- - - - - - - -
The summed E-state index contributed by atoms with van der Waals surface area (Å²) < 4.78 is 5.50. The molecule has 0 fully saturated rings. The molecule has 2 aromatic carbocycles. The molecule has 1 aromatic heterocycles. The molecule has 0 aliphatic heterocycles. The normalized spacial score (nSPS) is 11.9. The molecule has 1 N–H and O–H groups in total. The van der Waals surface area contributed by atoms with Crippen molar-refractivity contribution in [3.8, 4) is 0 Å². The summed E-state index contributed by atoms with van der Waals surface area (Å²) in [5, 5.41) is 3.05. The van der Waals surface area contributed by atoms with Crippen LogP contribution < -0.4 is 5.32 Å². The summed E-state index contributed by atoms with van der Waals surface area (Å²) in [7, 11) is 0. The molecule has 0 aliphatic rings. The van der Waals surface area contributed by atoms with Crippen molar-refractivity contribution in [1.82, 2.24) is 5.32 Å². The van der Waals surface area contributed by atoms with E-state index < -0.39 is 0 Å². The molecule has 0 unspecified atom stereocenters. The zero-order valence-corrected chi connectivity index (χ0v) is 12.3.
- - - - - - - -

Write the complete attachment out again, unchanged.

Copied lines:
The summed E-state index contributed by atoms with van der Waals surface area (Å²) < 4.78 is 5.50. The molecule has 0 fully saturated rings. The molecule has 2 aromatic carbocycles. The molecule has 1 aromatic heterocycles. The molecule has 0 aliphatic heterocycles. The normalized spacial score (nSPS) is 11.9. The molecule has 1 N–H and O–H groups in total. The van der Waals surface area contributed by atoms with Crippen molar-refractivity contribution in [3.8, 4) is 0 Å². The summed E-state index contributed by atoms with van der Waals surface area (Å²) in [5, 5.41) is 3.05. The van der Waals surface area contributed by atoms with Crippen LogP contribution < -0.4 is 5.32 Å². The summed E-state index contributed by atoms with van der Waals surface area (Å²) in [7, 11) is 0. The molecule has 0 aliphatic rings. The van der Waals surface area contributed by atoms with Crippen molar-refractivity contribution in [1.82, 2.24) is 5.32 Å². The van der Waals surface area contributed by atoms with E-state index < -0.39 is 0 Å². The molecule has 0 unspecified atom stereocenters. The zero-order valence-corrected chi connectivity index (χ0v) is 12.3.